All over Manchester, this week, you’ll see the faces of Gareth Gates and Jennifer Ellison peering down from posters advertising the return engagement of Legally Blonde at the Opera House. Since this is, of course, the stage version of the Reece Witherspoon sorority-babe-goes-t0-law-school movie, you might reasonably assume that Ms. Ellison – a bubbly blonde musical theatre actress whose wider fame is based on the five years she spent in the Liverpudlian TV soap Brookside – is playing the central role of Elle Woods, the titular blonde who enrols in Harvard Law School in order to win back her man, but ends up finding herself instead.
You might also reasonably assume that Mr. Gates – a reality TV contestant turned pop star turned musical theatre actor – is playing the largest male role, teaching assistant Emmett Forrest (the Luke Wilson role in the film).
You might further assume, on entering the theatre, purchasing a programme, and reading these two actors’ magnificently pompous (not to mention l o n g) programme bios, that you are in the presence of stars the like of which you have never seen before, gifted individuals who can hold the audience in the palms of their hands, heal the sick, restore sight to the blind, and make the lame walk again. Mr. Gates, apparently, “was awarded Best International Male in 2003/4 from MTV Asia, MTV China and MTV Taiwan”, while Ms. Ellison, after appearing in Dancing on Ice, “proved so popular that she went on to skate her way around the country on the national tour.”
Gosh. And nope.
The real leads – Faye Brookes as Elle Woods (she’s local, born in Flixton) and Iwan Lewis as Emmett – are both young, only a few years out of drama school, and very, very winning indeed. Ms. Brookes has a strong pop voice, an easy charm, and sharp comic timing; if she doesn’t quite have the effortless star quality that the wonderful Sheridan Smith brought to the role in London (yes, this is not my first time seeing the show), she also, thank God, doesn’t emulate the unpleasantly robotic performance given by Laura Bell Bundy in the telecast of the Broadway production. Mr. Lewis is even better – he’s got charm, presence, timing, a great voice, and he can act. But, oops, neither of them have yet done a soap or a reality TV show, so they don’t get their faces on the posters. That’s showbiz, folks.
The show itself is… well, the kindest description is ‘passably OK’. It’s a solid, professional effort, and it plays well enough, even in this slimmed-down touring version. The musical and lyrics (by Laurence O’Keefe and Nell Benjamin – both did both) are attractive and entertaining, but never much more than that, and Heather Hach’s book, give or take a few minor alterations, is a by-the-numbers retread of the source film’s screenplay. There’s effective but never quite show-stopping choreography by Jerry Mitchell, bright costumes by Gregg Barnes, appropriately gaudy lighting by Kenneth Posner and Paul Miller, and the remnants of what was, in London and on Broadway, a terrific cartoonish set by David Rockwell. Broadway and London got 3D buildings and an actual staircase; the provinces get slightly cheaper tickets, a much smaller band, and painted flats instead of moving set pieces. It does say something for the show itself that it still works in a less elaborate production.
It’s not that I expect greatness every time I go to the theatre, but this is not a great musical, or even a particularly good one. It’s fun, but that’s not the same thing. It’s never bad, it’s always entertaining, but there is never, even for one second, any sense of what prompted the original producers and creative team to try and turn the source film into a musical. There’s a kind of effortless magic to a really good musical comedy, and it’s absent here (although Sheridan Smith, in the London production, managed to go a long way towards providing the spark that’s been missing from other incarnations of the show – really, whatever they paid her, it wasn’t enough). It’s a good-enough, entertaining-enough diversion with a wholesome message about self-empowerment, but that’s all.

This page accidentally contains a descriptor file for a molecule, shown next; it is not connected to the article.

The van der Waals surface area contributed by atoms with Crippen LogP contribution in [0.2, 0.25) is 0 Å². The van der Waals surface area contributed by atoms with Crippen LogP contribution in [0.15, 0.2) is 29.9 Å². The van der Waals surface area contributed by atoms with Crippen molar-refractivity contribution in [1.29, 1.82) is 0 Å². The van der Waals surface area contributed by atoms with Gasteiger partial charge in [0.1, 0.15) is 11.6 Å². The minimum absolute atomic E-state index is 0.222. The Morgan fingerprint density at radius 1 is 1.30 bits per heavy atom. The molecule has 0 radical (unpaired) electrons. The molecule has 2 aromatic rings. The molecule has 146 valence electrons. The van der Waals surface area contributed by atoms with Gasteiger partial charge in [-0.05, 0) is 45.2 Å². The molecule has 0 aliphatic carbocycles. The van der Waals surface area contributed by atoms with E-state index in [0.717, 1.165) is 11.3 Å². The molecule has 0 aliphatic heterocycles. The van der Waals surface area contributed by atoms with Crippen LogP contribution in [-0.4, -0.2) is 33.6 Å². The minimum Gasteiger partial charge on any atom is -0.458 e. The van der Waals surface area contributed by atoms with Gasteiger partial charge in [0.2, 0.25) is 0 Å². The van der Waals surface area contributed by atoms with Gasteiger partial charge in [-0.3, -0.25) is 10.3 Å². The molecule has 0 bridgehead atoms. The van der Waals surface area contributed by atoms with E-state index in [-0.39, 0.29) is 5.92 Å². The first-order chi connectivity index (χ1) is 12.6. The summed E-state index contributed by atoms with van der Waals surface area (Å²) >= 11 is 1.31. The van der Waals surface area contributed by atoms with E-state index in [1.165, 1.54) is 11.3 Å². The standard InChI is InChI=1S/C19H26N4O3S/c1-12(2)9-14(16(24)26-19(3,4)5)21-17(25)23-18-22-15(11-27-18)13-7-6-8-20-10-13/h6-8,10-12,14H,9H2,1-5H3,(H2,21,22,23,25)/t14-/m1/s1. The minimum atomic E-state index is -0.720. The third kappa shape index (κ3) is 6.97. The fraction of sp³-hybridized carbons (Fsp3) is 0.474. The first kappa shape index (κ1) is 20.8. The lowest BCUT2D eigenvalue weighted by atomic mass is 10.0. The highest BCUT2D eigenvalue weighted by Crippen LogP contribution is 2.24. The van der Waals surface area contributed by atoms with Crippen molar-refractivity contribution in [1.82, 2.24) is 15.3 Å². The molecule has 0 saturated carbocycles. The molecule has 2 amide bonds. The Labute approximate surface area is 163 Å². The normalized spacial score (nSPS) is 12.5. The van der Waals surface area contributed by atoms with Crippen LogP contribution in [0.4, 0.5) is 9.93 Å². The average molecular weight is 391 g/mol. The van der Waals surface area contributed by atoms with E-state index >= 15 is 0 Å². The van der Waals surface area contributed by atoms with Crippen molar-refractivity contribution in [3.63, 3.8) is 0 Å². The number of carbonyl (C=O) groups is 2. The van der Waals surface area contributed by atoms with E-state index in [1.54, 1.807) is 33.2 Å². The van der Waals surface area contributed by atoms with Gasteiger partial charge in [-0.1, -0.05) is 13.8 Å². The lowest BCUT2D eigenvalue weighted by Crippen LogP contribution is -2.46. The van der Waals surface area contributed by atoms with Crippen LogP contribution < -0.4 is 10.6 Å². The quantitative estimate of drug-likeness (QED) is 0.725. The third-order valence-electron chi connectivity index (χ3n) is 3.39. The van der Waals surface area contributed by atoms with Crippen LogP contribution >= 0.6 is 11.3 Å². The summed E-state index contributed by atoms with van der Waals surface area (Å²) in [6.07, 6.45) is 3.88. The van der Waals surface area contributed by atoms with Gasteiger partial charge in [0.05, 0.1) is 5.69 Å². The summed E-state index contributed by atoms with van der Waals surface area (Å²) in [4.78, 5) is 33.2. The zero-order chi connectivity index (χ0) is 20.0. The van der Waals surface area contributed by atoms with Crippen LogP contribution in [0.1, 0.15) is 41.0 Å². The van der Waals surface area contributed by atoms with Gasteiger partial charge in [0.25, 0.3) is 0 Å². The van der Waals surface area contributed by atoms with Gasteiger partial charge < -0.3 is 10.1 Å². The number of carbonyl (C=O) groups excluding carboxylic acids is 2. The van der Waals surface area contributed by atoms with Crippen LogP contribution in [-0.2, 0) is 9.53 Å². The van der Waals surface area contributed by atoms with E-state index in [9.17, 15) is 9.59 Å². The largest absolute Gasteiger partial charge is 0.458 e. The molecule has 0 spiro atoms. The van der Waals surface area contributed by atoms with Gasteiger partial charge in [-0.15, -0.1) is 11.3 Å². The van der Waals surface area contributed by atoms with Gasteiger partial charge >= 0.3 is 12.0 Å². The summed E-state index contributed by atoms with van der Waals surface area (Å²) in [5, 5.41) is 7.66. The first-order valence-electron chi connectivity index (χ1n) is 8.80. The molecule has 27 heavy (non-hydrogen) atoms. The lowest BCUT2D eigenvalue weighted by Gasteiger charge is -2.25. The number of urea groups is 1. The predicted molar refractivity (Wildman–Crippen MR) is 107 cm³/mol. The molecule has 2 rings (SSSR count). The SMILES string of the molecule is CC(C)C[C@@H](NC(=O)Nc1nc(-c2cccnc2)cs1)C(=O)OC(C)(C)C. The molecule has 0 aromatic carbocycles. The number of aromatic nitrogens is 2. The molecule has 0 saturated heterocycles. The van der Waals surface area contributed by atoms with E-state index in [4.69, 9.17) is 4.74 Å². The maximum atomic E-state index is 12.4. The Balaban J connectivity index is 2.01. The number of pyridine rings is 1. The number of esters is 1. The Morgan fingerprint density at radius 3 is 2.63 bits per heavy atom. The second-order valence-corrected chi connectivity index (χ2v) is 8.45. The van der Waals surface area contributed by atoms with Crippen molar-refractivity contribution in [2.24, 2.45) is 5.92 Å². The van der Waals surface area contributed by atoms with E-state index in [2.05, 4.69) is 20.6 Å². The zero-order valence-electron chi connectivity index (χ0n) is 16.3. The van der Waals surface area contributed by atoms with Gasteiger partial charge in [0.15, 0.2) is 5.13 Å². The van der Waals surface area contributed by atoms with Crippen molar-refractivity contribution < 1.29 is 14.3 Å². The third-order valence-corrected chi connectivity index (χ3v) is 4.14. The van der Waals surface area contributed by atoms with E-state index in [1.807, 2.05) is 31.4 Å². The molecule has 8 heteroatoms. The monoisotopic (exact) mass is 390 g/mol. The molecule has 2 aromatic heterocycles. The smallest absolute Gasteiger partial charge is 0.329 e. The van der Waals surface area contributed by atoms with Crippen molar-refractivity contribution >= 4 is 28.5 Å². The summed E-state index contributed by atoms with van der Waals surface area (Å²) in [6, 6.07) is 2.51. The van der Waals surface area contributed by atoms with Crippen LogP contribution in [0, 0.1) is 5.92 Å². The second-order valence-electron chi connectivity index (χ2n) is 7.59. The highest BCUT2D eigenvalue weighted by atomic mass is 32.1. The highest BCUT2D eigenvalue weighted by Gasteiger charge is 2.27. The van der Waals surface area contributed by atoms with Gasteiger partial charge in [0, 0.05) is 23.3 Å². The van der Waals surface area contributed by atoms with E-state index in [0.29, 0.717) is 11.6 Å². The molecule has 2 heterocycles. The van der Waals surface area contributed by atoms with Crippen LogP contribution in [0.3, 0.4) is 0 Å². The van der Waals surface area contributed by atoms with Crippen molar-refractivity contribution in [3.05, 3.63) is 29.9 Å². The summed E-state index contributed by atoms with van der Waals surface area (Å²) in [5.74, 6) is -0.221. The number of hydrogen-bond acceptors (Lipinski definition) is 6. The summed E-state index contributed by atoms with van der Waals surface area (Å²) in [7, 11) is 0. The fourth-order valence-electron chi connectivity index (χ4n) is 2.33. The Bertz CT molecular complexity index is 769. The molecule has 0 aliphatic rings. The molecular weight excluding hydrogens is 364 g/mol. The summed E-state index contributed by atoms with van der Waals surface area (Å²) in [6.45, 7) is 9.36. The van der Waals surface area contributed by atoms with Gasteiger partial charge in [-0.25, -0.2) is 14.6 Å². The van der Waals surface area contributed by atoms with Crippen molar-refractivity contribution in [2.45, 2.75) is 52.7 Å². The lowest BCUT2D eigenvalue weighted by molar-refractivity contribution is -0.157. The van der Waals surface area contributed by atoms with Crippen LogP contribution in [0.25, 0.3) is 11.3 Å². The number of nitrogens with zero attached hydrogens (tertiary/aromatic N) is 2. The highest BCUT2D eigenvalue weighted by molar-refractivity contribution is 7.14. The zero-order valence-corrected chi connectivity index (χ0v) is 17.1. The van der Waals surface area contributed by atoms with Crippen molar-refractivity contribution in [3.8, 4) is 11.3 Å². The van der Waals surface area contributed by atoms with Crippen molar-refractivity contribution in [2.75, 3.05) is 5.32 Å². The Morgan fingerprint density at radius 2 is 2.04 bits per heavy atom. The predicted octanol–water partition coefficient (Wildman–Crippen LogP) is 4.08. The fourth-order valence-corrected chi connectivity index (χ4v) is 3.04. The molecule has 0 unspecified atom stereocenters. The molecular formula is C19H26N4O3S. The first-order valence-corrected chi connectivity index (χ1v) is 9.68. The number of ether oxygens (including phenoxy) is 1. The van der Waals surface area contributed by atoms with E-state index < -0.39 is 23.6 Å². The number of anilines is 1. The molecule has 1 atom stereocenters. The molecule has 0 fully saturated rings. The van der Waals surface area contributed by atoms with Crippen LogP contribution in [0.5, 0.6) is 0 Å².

So do this touring production’s two above-the-title supporting players supply the missing element of magic? It’d be lovely if they did, but no, they don’t. Ms. Ellison plays Paulette, the beauty-salon proprietor who becomes Elle’s friend and confidante (and, oh yes, falls for a hunky UPS delivery guy), and she’s perfectly OK. She sings well, dances well, gets laughs in all the right places, but this isn’t a star cameo, it’s a decent-enough supporting performance. She is, though, better than Mr. Gates, who plays Warner, the slimy ex Elle follows to law school. Admittedly, in the musical, it’s a bit of a nothing role, but Mr. Gates brings nearly nothing to it. He hits his notes and his marks, and preens on cue, but he’s neither charismatic nor funny (odd, since he managed to be both in Loserville at the West Yorkshire Playhouse earlier this year).
If all of this sounds like I had a terrible time, I didn’t. I’d seen it before, I knew what I was paying for, I had a discount code, and I was entertained, and there’s certainly nothing wrong with going to the theatre looking for empty calories every once in a while. Given the relative thinness of the writing, a bit more glitz (in the form of the bulkier set pieces that are missing from this incarnation of the show) might have been nice, but the show worked well enough without them. As I said, it’s a solid, professional, entertaining piece of work – it’s just that whenever I watch this show, or listen to the cast recording, I can’t shake the feeling that it should be better than it is.